New York Times Refutes Biden Campaign's Reported Talking Points On Tara Reade Allegation

The newspaper said its investigation into the sexual assault accusation "made no conclusion either way" about its truth.

While presumptive Democratic presidential nominee Joe Biden has yet to publicly address a sexual assault allegation against him made by former Senate staffer Tara Reade, behind the scenes the campaign is pushing talking points to surrogates that say the incident never occurred.

As BuzzFeed reported on Tuesday, the centerpiece of those talking points is the assertion that a New York Times review “led to the truth: this incident did not happen.”

But on Wednesday, in a statement to HuffPost, a spokesperson for the Times pushed back on this claim, denying that its report made a conclusion “either way” about the truth of Reade’s accusation.

The reported talking points “inaccurately suggest” the Times investigation found the alleged assault “did not happen,” the Times spokesperson said. “Our investigation made no conclusion either way.”

Reade has alleged Biden pushed her against a wall and penetrated her with his fingers when she worked as a staff assistant in his Senate office in 1993. The Biden campaign has vehemently denied the allegation.

For their article published earlier this month, Times reporters Lisa Lerer and Sydney Ember interviewed numerous people who worked in Biden’s office in 1993. They also contacted friends and family members who Reade said she confided in about the alleged assault.

“As Buzzfeed correctly reported, our story found three former Senate aides whom Reade said she complained to contemporaneously, all of whom either did not remember the incident or said that it did not happen,” the Times spokesperson said.

“The story also included former interns who remembered Reade suddenly changing roles and no longer overseeing them, which took place during the same time period that Reade said she was abruptly reassigned,” the statement continued. “The Times also spoke to a friend who said Reade told her the details of the allegation at the time; another friend and Reade’s brother say she told them of a traumatic sexual incident involving Biden.”

The talking points reportedly crafted by the Biden campaign, obtained by BuzzFeed, advise campaign surrogates to say the Times’ investigation determined the incident “did not happen.”

“Biden believes that all women have the right to be heard and to have their claims thoroughly reviewed,” the talking points reportedly say. “In this case, a thorough review by the New York Times has led to the truth: this incident did not happen.”

A spokesperson for Biden’s campaign declined to comment, citing a policy against commenting on reported leaks from the campaign.

Stacey Abrams, a top contender to be Biden’s vice presidential running mate, told HuffPost on Tuesday that nothing in the Times investigation or any other reports on Reade’s allegation suggested anything other than Biden having the potential to “make women proud as the next President of the United States.”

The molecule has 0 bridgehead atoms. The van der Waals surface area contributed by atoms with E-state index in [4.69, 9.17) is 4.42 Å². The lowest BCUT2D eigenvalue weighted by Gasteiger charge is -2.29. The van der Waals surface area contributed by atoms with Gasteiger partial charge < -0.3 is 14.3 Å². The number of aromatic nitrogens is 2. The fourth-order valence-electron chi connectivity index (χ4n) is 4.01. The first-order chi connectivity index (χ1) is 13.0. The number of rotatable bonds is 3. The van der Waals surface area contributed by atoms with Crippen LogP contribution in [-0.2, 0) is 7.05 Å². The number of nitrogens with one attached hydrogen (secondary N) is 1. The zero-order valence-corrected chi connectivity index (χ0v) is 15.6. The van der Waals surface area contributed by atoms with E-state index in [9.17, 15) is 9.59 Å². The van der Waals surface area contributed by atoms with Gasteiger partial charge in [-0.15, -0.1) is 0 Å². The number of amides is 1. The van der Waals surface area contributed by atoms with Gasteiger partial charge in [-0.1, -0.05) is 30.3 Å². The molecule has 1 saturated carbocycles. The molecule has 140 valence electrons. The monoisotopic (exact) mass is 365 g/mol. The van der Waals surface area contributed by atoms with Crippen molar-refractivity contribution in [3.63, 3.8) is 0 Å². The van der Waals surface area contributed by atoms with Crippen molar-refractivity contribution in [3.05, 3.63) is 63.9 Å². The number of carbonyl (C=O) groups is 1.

She doubled down on her defense of Biden during an interview with CNN hours later.

“I believe that women deserve to be heard and I believe that they need to be listened to,” Abrams told CNN’s Don Lemon. “But I also believe that those allegations have to be investigated by credible sources. The New York Times did a deep investigation. And they found that the accusation was not credible.”

She added: “I believe Joe Biden. I believe that he is a person who has demonstrated his love of family, of our community, has been made perfectly clear through his work as a congressional leader and as an American leader. I know Joe Biden, and I think he’s telling the truth and this did not happen.”

HuffPost this week reached out to nine people rumored to be on Biden’s short list of vice presidential candidates about Reade’s allegation. As of Wednesday morning, only Abrams had responded.

Abrams did not immediately respond to HuffPost’s request for comment about the talking points.

Reade was one of at least eight women last year to publicly accuse Biden of inappropriate touching. She said at the time that she worked in his Senate office when she was in her mid-20s and that he would make her uncomfortable by running his fingers up her neck or putting his hand on her shoulder.

Biden, in response to the touching allegations, acknowledged last year that “social norms are changing.” He said he would be “more mindful about respecting personal space in the future.”

Reade expanded on her allegation last month in separate interviews with The Intercept and with podcast host Katie Halper to include the assault claim.

The Times confirmed in its investigation that Reade worked for Biden’s office from December 1992 to August 1993. She said she complained about Biden’s behavior to several senior staffers at the time and also filed a formal complaint with the Senate.

Reade said she was subsequently stripped of most of her duties. She said Ted Kaufman, Biden’s chief of staff at the time, later told her she wasn’t a good fit for the job and gave her a month to find a new one.

Kaufman told the Times that he “did not know her” and that Reade did not complain to him about Biden’s behavior. The Biden campaign told the Times it does not have the complaint that Reade said she filed.

Reade’s former neighbor, Lynda LaCasse, told Business Insider in a report published Tuesday that Reade confided in her about what happened in the mid-1990s.

“I remember her saying, here was this person that she was working for and she idolized him,” LaCasse told the outlet. “She felt like she was assaulted, and she really didn’t feel there was anything she could do.”

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